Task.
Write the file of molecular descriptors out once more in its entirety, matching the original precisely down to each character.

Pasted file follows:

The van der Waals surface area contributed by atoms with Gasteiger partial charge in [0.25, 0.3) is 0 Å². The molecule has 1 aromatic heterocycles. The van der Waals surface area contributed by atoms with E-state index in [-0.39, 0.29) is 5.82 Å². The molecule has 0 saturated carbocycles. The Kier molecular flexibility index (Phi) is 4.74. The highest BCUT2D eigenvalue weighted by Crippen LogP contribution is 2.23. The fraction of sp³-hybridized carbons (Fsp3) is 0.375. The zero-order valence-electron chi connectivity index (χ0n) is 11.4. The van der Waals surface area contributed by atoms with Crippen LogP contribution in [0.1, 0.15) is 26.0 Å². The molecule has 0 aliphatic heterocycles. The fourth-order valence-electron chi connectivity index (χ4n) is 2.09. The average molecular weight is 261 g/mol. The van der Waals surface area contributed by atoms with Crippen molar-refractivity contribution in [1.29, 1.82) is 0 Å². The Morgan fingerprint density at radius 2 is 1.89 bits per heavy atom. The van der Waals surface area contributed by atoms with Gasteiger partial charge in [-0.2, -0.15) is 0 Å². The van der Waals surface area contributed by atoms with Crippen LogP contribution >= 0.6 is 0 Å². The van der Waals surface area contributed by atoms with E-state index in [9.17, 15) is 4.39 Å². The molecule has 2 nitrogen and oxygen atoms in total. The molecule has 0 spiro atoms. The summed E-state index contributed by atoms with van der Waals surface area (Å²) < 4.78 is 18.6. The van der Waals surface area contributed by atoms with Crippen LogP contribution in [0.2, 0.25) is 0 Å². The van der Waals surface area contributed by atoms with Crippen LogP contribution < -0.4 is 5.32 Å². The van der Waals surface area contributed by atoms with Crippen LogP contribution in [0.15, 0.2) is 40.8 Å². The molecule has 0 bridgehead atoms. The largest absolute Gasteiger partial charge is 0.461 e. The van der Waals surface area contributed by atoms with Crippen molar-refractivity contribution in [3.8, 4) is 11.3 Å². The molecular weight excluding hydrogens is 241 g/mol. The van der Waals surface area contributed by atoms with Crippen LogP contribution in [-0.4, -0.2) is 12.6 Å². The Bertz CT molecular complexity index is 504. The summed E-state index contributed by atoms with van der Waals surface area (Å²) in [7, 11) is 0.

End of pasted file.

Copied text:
The van der Waals surface area contributed by atoms with Gasteiger partial charge in [0.25, 0.3) is 0 Å². The molecule has 1 aromatic heterocycles. The van der Waals surface area contributed by atoms with E-state index in [-0.39, 0.29) is 5.82 Å². The molecule has 0 saturated carbocycles. The Kier molecular flexibility index (Phi) is 4.74. The highest BCUT2D eigenvalue weighted by Crippen LogP contribution is 2.23. The fraction of sp³-hybridized carbons (Fsp3) is 0.375. The zero-order valence-electron chi connectivity index (χ0n) is 11.4. The van der Waals surface area contributed by atoms with Crippen LogP contribution in [0.1, 0.15) is 26.0 Å². The molecule has 0 aliphatic heterocycles. The fourth-order valence-electron chi connectivity index (χ4n) is 2.09. The average molecular weight is 261 g/mol. The van der Waals surface area contributed by atoms with Crippen molar-refractivity contribution in [1.29, 1.82) is 0 Å². The Morgan fingerprint density at radius 2 is 1.89 bits per heavy atom. The van der Waals surface area contributed by atoms with Gasteiger partial charge in [-0.2, -0.15) is 0 Å². The van der Waals surface area contributed by atoms with Crippen LogP contribution >= 0.6 is 0 Å². The van der Waals surface area contributed by atoms with E-state index in [9.17, 15) is 4.39 Å². The molecule has 2 nitrogen and oxygen atoms in total. The molecule has 0 spiro atoms. The summed E-state index contributed by atoms with van der Waals surface area (Å²) < 4.78 is 18.6. The van der Waals surface area contributed by atoms with Crippen LogP contribution in [0.2, 0.25) is 0 Å². The van der Waals surface area contributed by atoms with Crippen LogP contribution < -0.4 is 5.32 Å². The van der Waals surface area contributed by atoms with Crippen LogP contribution in [0.15, 0.2) is 40.8 Å². The molecule has 0 bridgehead atoms. The largest absolute Gasteiger partial charge is 0.461 e. The van der Waals surface area contributed by atoms with Crippen molar-refractivity contribution in [3.8, 4) is 11.3 Å². The molecular weight excluding hydrogens is 241 g/mol. The van der Waals surface area contributed by atoms with Crippen LogP contribution in [-0.4, -0.2) is 12.6 Å². The Bertz CT molecular complexity index is 504. The summed E-state index contributed by atoms with van der Waals surface area (Å²) in [7, 11) is 0.